cost(c)
ans = struct with fields:
                  NumCoefficients: 78
                        NumStates: 99
    MultiplicationsPerInputSample: 7.2708
          AdditionsPerInputSample: 6.6667

The NumCoefficients and the MultiplicationsPerInputSample parameters are lower for the four-stage filter designed by the designMultistageDecimator function, making it more efficient.

Compare the magnitude response of both the designs.

fvtool(b,c)
legend('Single-stage','Multistage')

The magnitude response shows that the transition width of both the filters is the same, making the filters comparable. The cost function shows that implementing the multistage design is more efficient compared to implementing the single-stage design.

Using the 'design' Option in the designMultistageDecimator Function

The filter can be made even more efficient by setting the 'CostMethod' argument of the designMultistageDecimator function to 'design'. By default, this argument is set to 'estimate'.

In the 'design' mode, the function designs each stage and computes the filter order. This yields an optimal design compared to the 'estimate' mode, where the function estimates the filter order for each stage and designs the filter based on the estimate.

Note that the 'design' option can take much longer compared to the 'estimate' option.

cOptimal = designMultistageDecimator(M,Fin,TW,Astop,'CostMethod','design')
cOptimal = 
  dsp.FilterCascade with properties:

    Stage1: [1x1 dsp.FIRDecimator]
    Stage2: [1x1 dsp.FIRDecimator]
    Stage3: [1x1 dsp.FIRDecimator]
    Stage4: [1x1 dsp.FIRDecimator]

cost(cOptimal)
ans = struct with fields:
                  NumCoefficients: 70
                        NumStates: 93
    MultiplicationsPerInputSample: 7
          AdditionsPerInputSample: 6.5417

Design a decimator with an overall decimation factor of 24 using the designMultistageDecimator function. Design the filter in two configurations:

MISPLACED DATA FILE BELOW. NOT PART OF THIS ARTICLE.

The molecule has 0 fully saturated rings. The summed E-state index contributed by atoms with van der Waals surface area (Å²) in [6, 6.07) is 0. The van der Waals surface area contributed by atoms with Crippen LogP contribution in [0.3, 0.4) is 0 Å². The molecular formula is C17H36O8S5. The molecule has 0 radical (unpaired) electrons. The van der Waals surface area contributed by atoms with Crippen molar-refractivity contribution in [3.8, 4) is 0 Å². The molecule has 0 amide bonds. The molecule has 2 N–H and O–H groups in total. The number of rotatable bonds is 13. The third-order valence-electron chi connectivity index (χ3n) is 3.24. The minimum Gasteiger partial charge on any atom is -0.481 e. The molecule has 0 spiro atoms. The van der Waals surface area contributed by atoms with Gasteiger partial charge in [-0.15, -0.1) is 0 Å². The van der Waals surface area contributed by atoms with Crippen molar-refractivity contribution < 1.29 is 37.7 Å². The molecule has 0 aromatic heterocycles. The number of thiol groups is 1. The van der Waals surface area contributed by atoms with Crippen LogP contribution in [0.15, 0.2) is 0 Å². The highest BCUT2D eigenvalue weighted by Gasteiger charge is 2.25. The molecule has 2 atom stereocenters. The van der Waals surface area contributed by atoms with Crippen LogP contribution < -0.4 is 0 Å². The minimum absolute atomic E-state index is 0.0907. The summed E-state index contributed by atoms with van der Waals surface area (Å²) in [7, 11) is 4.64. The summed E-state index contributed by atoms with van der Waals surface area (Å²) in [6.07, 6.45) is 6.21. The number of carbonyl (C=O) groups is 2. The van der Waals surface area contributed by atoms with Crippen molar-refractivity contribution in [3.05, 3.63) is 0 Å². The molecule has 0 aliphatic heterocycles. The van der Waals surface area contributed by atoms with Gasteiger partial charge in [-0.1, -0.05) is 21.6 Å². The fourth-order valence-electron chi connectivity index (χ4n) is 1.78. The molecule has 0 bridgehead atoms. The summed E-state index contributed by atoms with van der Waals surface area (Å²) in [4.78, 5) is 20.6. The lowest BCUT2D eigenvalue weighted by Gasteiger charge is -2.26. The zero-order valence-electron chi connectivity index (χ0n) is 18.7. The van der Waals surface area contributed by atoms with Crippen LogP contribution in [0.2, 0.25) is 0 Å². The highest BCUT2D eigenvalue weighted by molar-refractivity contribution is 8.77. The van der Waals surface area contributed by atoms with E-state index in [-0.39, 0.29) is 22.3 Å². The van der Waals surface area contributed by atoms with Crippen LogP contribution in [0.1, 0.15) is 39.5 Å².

• Two-stage configuration - NumStages is set to 2.

  • Auto configuration - NumStages is set to 'Auto'. This configuration designs a filter with the lowest number of multiplications per input sample.

Compare the cost of implementing both the configurations.

Initialization

Choose a decimation factor of 24, input sample rate of 6 kHz, stopband attenuation of 90 dB, and a transition width of 0.03×60002.

M = 24;
Fs = 6000;
Astop = 90;
TW = 0.03*Fs/2;

Design the Filter

Design the two filters using the designMultistageDecimator function.

cAuto = designMultistageDecimator(M,Fs,TW,Astop,'NumStages','Auto')
cAuto = 
  dsp.FilterCascade with properties:

    Stage1: [1x1 dsp.FIRDecimator]
    Stage2: [1x1 dsp.FIRDecimator]
    Stage3: [1x1 dsp.FIRDecimator]

cTwo = designMultistageDecimator(M,Fs,TW,Astop,'NumStages',2)
cTwo = 
  dsp.FilterCascade with properties:

    Stage1: [1x1 dsp.FIRDecimator]
    Stage2: [1x1 dsp.FIRDecimator]

View the filter information using the info function. The 'Auto' configuration designs a cascade of three FIR decimators with decimation factors 2, 3, and 4, respectively. The two-stage configuration designs a cascade of two FIR decimators with decimation factors 4 and 6, respectively.

Compare the Cost

Compare the cost of implementing the two designs using the cost function.

cost(cAuto)
ans = struct with fields:
                  NumCoefficients: 73
                        NumStates: 94
    MultiplicationsPerInputSample: 8.6250
          AdditionsPerInputSample: 7.9167

cost(cTwo)
ans = struct with fields:
                  NumCoefficients: 104
                        NumStates: 124
    MultiplicationsPerInputSample: 9.1250
          AdditionsPerInputSample: 8.8333

The 'Auto' configuration decimation filter yields a three-stage design that out-performs the two-stage design on all cost metrics.

Compare the Magnitude Response